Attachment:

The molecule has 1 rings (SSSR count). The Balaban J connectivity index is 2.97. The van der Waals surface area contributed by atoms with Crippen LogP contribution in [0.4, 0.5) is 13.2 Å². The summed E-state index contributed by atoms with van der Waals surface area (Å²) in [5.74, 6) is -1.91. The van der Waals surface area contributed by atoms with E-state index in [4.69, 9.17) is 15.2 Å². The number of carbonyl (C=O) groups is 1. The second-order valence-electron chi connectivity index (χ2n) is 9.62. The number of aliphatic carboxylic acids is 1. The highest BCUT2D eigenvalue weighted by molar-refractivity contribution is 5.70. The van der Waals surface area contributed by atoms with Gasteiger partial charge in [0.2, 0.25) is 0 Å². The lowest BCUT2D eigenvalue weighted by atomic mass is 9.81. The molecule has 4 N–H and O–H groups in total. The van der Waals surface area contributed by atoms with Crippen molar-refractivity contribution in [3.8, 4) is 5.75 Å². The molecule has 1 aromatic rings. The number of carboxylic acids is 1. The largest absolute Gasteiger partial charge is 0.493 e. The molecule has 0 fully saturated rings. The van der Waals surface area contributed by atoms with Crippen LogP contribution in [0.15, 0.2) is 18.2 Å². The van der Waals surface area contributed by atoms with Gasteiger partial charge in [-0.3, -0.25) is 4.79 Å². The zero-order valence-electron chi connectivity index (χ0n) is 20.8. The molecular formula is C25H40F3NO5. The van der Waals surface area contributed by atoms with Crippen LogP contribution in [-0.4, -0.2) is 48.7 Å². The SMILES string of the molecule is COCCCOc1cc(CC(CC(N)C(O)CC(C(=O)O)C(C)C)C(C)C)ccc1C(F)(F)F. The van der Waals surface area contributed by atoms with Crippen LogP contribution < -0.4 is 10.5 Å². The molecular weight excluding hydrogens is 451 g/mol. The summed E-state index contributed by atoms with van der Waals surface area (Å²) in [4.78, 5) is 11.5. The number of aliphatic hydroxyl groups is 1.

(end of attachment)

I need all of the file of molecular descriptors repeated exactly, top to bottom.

The molecule has 1 rings (SSSR count). The Balaban J connectivity index is 2.97. The van der Waals surface area contributed by atoms with Crippen LogP contribution in [0.4, 0.5) is 13.2 Å². The summed E-state index contributed by atoms with van der Waals surface area (Å²) in [5.74, 6) is -1.91. The van der Waals surface area contributed by atoms with E-state index in [4.69, 9.17) is 15.2 Å². The number of carbonyl (C=O) groups is 1. The second-order valence-electron chi connectivity index (χ2n) is 9.62. The number of aliphatic carboxylic acids is 1. The highest BCUT2D eigenvalue weighted by molar-refractivity contribution is 5.70. The van der Waals surface area contributed by atoms with Gasteiger partial charge in [0.2, 0.25) is 0 Å². The lowest BCUT2D eigenvalue weighted by atomic mass is 9.81. The molecule has 4 N–H and O–H groups in total. The van der Waals surface area contributed by atoms with Crippen molar-refractivity contribution in [3.8, 4) is 5.75 Å². The molecule has 1 aromatic rings. The number of carboxylic acids is 1. The largest absolute Gasteiger partial charge is 0.493 e. The molecule has 0 fully saturated rings. The van der Waals surface area contributed by atoms with Crippen LogP contribution in [0.15, 0.2) is 18.2 Å². The van der Waals surface area contributed by atoms with Gasteiger partial charge in [-0.3, -0.25) is 4.79 Å². The zero-order valence-electron chi connectivity index (χ0n) is 20.8. The molecular formula is C25H40F3NO5. The van der Waals surface area contributed by atoms with Crippen LogP contribution in [-0.4, -0.2) is 48.7 Å². The SMILES string of the molecule is COCCCOc1cc(CC(CC(N)C(O)CC(C(=O)O)C(C)C)C(C)C)ccc1C(F)(F)F. The van der Waals surface area contributed by atoms with Crippen LogP contribution < -0.4 is 10.5 Å². The molecular weight excluding hydrogens is 451 g/mol. The summed E-state index contributed by atoms with van der Waals surface area (Å²) in [4.78, 5) is 11.5. The number of aliphatic hydroxyl groups is 1.